The series resistance of the power supply's two inductors also causes losses. For the inductors used here, the series resistance is typically 71 mΩ. With a series resistance this low, the dc resistive losses are insignificant. Losses at the 500-kHz switching frequency are another matter, though, as the skin effect can multiply the dc resistance by a factor of 10. Fortunately, the ac component of the current through the inductor is small in proportion to the dc component. The equivalent series resistance at 500 kHz is 140 mΩ.
Minimizing the change in flux density (B) of the ferrite core helps reduce core losses. With a relatively high-value inductor, the change in B as a function of current is small. This change can be approximated by estimating B at zero inductor current and at the 1.3-A maximum—about 350 mT. ("T" represents the Tesla, the unit of measure for flux density.) The ac component of the inductor current varies ±75 mA, corresponding to a ±20-mT change in B. Most ferrite-core losses are lower than 50 mW/cm3 at this flux level and frequency (500 kHz). For a ferrite volume of only 0.1 cm3, the core losses for the CDRH6D38 inductor amount to only 5 mW total, which is actually negligible at high output currents and practically negligible for light loads.
A number of different diodes can be used as D1 in this design. At minimum, D1 must be rated at 10 V and handle 0.6-A average current, 1.5-A peak current (exhibited during the energy transfer to the output). Here, the ZHCS1000, a 40-V diode housed in a SOT23 package, works well. Devices with lower breakdown voltages exhibit lower forward voltages and, therefore, lower conduction losses. However, switching losses could increase due to the higher reverse capacitance of those lower-voltage diodes. The choice depends on the current range where the power supply must be most efficient.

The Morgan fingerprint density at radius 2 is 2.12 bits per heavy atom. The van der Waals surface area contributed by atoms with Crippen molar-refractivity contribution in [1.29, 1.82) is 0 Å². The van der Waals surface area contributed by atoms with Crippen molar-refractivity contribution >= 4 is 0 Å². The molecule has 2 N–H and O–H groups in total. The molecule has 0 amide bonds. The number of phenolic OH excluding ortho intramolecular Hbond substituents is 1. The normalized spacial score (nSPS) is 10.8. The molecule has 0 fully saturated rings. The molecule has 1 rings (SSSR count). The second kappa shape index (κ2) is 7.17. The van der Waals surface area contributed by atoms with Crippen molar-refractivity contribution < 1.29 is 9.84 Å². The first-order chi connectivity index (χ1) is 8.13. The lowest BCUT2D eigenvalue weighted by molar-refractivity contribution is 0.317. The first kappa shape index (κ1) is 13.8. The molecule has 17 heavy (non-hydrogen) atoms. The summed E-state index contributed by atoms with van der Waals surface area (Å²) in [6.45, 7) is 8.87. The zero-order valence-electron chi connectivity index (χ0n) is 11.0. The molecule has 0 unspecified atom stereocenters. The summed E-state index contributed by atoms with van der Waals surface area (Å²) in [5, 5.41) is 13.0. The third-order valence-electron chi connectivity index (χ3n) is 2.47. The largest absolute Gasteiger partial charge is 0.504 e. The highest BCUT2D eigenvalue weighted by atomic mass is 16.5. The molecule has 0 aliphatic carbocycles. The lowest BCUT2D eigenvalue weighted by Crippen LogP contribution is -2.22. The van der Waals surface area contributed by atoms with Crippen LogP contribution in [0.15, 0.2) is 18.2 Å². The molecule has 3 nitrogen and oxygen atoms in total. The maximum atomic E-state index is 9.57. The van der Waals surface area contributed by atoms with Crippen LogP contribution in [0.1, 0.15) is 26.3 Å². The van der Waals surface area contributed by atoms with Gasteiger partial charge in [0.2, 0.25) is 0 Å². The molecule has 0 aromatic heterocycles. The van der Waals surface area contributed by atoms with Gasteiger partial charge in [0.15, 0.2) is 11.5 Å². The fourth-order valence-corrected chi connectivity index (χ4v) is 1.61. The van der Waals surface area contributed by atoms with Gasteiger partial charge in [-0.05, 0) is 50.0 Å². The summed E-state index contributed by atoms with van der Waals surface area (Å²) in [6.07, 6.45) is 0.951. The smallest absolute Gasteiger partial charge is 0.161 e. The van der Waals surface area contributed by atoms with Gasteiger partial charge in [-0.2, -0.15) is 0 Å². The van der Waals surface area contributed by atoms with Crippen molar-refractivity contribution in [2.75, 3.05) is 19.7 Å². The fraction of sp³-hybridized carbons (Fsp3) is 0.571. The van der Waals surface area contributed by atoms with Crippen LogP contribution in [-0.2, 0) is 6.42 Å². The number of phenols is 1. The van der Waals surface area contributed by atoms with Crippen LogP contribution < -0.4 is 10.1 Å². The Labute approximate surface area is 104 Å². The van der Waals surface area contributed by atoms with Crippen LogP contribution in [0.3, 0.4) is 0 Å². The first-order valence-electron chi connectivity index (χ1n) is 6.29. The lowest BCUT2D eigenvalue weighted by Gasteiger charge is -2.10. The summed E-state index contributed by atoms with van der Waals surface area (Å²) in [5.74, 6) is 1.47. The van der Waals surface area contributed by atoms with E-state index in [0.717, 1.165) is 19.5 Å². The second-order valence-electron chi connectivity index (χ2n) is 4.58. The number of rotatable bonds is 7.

Losses due to diode reverse current aren't typically a factor if D1's temperature remains under 85°C. But, the diode's forward voltage drop decreases with temperature. Each specific diode has an optimal junction temperature where the loss due to the combined effects of reverse current and the forward voltage drop are minimal.
Measuring The Supply's Efficiency
Even coupling capacitor C4 affects the power supply's efficiency. The voltage across C4 equals the input voltage, so a capacitor rated for, say, 6.3 V is suitable. Yet the equivalent series resistance (ESR) of a capacitor varies with frequency (Fig. 2). For a 10-V, 4.7-µF capacitor (the LMK316BJ475M by Taiyo-Yuden), ESR is lower than 10 mΩ in the 100- to 1500-kHz range. With this low ESR of 10 mΩ, C4 losses are less than 4.7 mW with a 500-mA output current.
Finally, the ability to shut down regulator U2 can reduce power losses in standby states. The MAX669 shutdown current is only 6 µA maximum.
Despite the relatively low output voltage of this power supply, its measured efficiency is quite respectable. Figure 3 depicts efficiency as a function of both input voltage (from 2.5 to 5.5 V) and load current (from 100 to 600 mA). With the input voltage at 5.5 V, the circuit achieves its peak efficiency of 86%, conveniently right around the 380-mA output current required by the GSM power amplifier.